At times Norman Fucking Rockwell feels like the haunting negative of a Springsteen-ian photograph. The female eye cast on those grand masculine ideals of America. Lana sits back and watches “the guys getting high as they fight for the things that they hold dear, to forget the things they fear”. On “Bartender” she expose the failings of the “Born To Run” ethos. She tries hitting the road and outrunning her woes, but there is no escape – memories of her lover torment her and paparazzi stalk her every step. She’s sidestepped everyday tedium only to land in an equally tedious hole: stuck sitting with her haunting subconscious bartender as she attempts to quiet her mind without actually touching alcohol (another of her deadly vices).

All roads inevitably lead to the album’s harrowingly beautiful closer. “Hope is a dangerous thing for a woman like me to have – but I have it” is one of those tracks that could be a disastrous act of self-indulgence. Drawing direct parallel between herself and her hero Sylvia Plath, the track runs the gambit of noxious relationships, inescapable alcoholism, torturous daddy issues, fractured religiosity and perpetual self-loathing. Serving as a memoir in microcosm (and an admission that she will never rid herself of the psychological scars of youth), the track, however tentatively, accepts that running from her demons simply will not work. For better or worse this is who she is. Lana is giving up pretence and embracing her every wound. Her immaculate façade is now caked in deep dark bruises. And yet, however dank the depths she has had to dwell within may be, in her only beautifully sung words, she has hope – it may only serve to hurt her once more, but she will not let it go.

In this light, her soothing cover of Sublime’s “Doin’ Time” makes perfect sense. Lana is using a man’s words (expressing his exasperation with a cryptic and impenetrable lover) to perfectly explain her own struggle to understand her innate destructive impulses:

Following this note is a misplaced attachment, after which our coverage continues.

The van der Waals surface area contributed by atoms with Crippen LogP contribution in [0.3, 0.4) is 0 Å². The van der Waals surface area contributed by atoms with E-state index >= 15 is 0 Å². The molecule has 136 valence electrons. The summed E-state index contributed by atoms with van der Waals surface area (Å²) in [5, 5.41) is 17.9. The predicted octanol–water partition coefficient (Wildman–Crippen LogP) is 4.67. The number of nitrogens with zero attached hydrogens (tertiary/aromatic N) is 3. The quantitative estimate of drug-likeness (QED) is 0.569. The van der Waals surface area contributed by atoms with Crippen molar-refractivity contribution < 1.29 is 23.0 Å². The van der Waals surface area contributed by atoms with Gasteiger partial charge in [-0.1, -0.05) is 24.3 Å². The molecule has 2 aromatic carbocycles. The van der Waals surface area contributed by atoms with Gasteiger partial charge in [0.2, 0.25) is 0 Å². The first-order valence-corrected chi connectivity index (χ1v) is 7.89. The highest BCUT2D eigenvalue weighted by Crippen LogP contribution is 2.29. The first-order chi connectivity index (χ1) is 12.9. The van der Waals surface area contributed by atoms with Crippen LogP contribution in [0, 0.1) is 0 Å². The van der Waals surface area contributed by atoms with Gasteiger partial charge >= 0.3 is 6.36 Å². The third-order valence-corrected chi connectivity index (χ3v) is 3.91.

“Me and my girl we got this relationship/I love her so bad, but she treats me like shit/On lockdown like a penitentiary/She spreads her loving all over and when she gets home there’s none left for me”

Norman Fucking Rockwell is a profound artistic statement: the moment when Lana Del Rey, one of this generation’s great singer/celebrities, strips away her protective layer of artifice and mythology to expose the fragile, vulnerable and, ultimately, hopeful soul hiding beneath. Could this collection be a touch tighter and trimmer? Almost certainly, but wallowing-come-luxuriating in perfect posed agony is half the point.

10.0
The final score: review Virtually Perfect
The 411
Having spent the past decade maintaining an immaculate facade while worshiping at the alter of all-American iconography, Lana Del Rey watches her silver screen illusions come crashing down on Norman Fucking Rockwell. The torturous nature of reality floods to fore with all its innate depression, alienation and loneliness in tow. Bizarrely, this injection of honesty doesn't destroy Del Rey's fantastic celluloid worthy artifice, instead it's sent skyrocketing towards the stratosphere on her heartbreakingly beautiful new album.
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article topics :

Lana Del Rey, David Hayter